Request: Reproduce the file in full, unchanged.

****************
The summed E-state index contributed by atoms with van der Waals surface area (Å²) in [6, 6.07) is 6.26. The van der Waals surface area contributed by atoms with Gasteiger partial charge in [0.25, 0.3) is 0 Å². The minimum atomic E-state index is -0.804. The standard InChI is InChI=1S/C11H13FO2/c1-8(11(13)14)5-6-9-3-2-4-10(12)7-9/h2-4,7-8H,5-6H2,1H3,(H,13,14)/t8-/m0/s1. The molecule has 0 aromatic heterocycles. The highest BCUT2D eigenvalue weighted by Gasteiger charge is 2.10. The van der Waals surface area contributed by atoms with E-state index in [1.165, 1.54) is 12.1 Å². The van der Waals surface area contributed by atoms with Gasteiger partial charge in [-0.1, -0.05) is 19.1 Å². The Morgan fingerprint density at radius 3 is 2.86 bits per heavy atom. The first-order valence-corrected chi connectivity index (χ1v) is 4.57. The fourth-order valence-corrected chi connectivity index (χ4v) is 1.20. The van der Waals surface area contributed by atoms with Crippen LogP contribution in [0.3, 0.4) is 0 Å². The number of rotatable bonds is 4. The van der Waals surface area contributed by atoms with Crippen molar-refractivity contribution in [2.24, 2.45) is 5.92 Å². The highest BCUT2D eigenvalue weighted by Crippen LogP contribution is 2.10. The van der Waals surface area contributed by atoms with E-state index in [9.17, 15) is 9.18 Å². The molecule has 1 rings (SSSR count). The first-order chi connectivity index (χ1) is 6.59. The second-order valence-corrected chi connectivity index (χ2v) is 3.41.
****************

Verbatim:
The summed E-state index contributed by atoms with van der Waals surface area (Å²) in [6, 6.07) is 6.26. The van der Waals surface area contributed by atoms with Gasteiger partial charge in [0.25, 0.3) is 0 Å². The minimum atomic E-state index is -0.804. The standard InChI is InChI=1S/C11H13FO2/c1-8(11(13)14)5-6-9-3-2-4-10(12)7-9/h2-4,7-8H,5-6H2,1H3,(H,13,14)/t8-/m0/s1. The molecule has 0 aromatic heterocycles. The highest BCUT2D eigenvalue weighted by Gasteiger charge is 2.10. The van der Waals surface area contributed by atoms with E-state index in [1.165, 1.54) is 12.1 Å². The van der Waals surface area contributed by atoms with Gasteiger partial charge in [-0.1, -0.05) is 19.1 Å². The Morgan fingerprint density at radius 3 is 2.86 bits per heavy atom. The first-order valence-corrected chi connectivity index (χ1v) is 4.57. The fourth-order valence-corrected chi connectivity index (χ4v) is 1.20. The van der Waals surface area contributed by atoms with Crippen LogP contribution in [0.3, 0.4) is 0 Å². The number of rotatable bonds is 4. The van der Waals surface area contributed by atoms with Crippen molar-refractivity contribution in [2.24, 2.45) is 5.92 Å². The highest BCUT2D eigenvalue weighted by Crippen LogP contribution is 2.10. The van der Waals surface area contributed by atoms with E-state index in [9.17, 15) is 9.18 Å². The molecule has 1 rings (SSSR count). The first-order chi connectivity index (χ1) is 6.59. The second-order valence-corrected chi connectivity index (χ2v) is 3.41.